AC: It’s tough to name just one! Between my mentors, my family, and the artists who have greatly impacted me, there are so many. But to highlight one from my past, I could say Cindy Sherman. I learned a lot about her work in undergrad during a particularly formative moment in my art-making. The way she uses herself, always enacting, disguising, and dressing up, was influential to me as I was beginning to use my own body in my work. That’s when I started to do small performances of sorts for my own camera, acting out some idea and making a reference image from which to paint. The resulting paintings became infused with some kind of immediacy and authenticity, even if it wasn’t obvious the figure was based on my own body.
What is your favorite guilty pleasure?
AC: Wine. Lots of wine. Especially old-world styles from Piedmont, Etna, or other Italian wine regions. With food.
What do you consider your greatest artistic achievement?
AC: I would have to say All gods are hot, my solo show at Radiant Space in 2018, was particularly monumental for me. I had recently moved from Europe to Los Angeles, and that body of work was a culmination of work I’d done in Vienna, Rome, and then Los Angeles. It was my first big solo show since I’d finished my MFA degree at Goldsmiths, and having that big show far away from my academic network felt like a feat for me. My degree show was the first time I had installed my paintings on drafting film by suspending them, and I think I really figured something out by doing that.
By the time I installed All gods are hot, it really brought the suspensions and scale to a whole new level. While I had been painting on this translucent medium for quite a while, it was really questioned and challenged in grad school. “Why are you painting on this material? Why not paint on a more traditional painting surface?” By suspending the paintings in space, I was really making use of their translucency, turning them into double-sided viewing experiences. They were no longer the shy, smaller paintings of previous years, either. They were big, in-your-face figurative paintings that really tried to engage with the viewer through their life-size scale.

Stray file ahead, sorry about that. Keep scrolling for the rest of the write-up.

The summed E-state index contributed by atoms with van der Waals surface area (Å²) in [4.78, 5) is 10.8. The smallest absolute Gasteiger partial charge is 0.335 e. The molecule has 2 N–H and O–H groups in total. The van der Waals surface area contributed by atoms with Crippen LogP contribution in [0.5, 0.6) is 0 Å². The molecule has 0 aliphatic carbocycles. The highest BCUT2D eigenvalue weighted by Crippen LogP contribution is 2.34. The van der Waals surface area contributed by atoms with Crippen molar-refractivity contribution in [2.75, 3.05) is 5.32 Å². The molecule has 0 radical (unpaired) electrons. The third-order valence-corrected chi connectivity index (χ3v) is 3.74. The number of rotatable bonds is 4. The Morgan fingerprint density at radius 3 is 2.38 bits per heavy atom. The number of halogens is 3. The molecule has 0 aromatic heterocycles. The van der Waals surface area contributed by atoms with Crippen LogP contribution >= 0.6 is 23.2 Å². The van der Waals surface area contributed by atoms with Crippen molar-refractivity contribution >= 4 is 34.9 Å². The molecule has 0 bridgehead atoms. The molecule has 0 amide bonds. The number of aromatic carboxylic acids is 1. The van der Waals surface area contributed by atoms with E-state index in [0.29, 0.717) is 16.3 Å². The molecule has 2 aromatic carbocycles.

What is the best advice you’ve ever received?
AC: “There are as many ways to be an artist as there are artists.” Honestly, you’ve just got to find your own way to make it work—both in life (financially, logistically, and education-wise) and within the work itself (subject matter, materials, etc.). In the art world, things are always changing and there are no absolutes. So you can’t rely on traditions, institutions, or some other kind of stable structure or hierarchy. Make it work however you can, and connect with other artists.
The other one I have to mention is “find a supportive partner.” This can’t be undervalued. In undergrad at Rhodes College we often had visiting artists and critics visit our small but mighty art department, doing crits and giving lots of talks. One of my professors, great artist Hamlett Dobbins, was always good about asking those with families, “How do you make it work, maintaining an art practice alongside having a family?” and Hamlett was often very open about that himself as well. He wanted us young art majors to understand that making art work as a lifestyle AND having a family is hard but totally doable, and we don’t have to be so hush-hush about it.
Anyway, many of the artists would answer, “I have a supportive partner, and that is a lifeline for what I do.” And thank goodness, that’s what I’ve got as well. My husband is a scientist, working in a lab most of the time, but he has the same curious, problem-solving, voracious learning drive that is common among artists, so the pairing has turned out quite complementary! He supports me in what I do, gives me feedback, and understands my need to do it.
Is a formal arts education worth the money?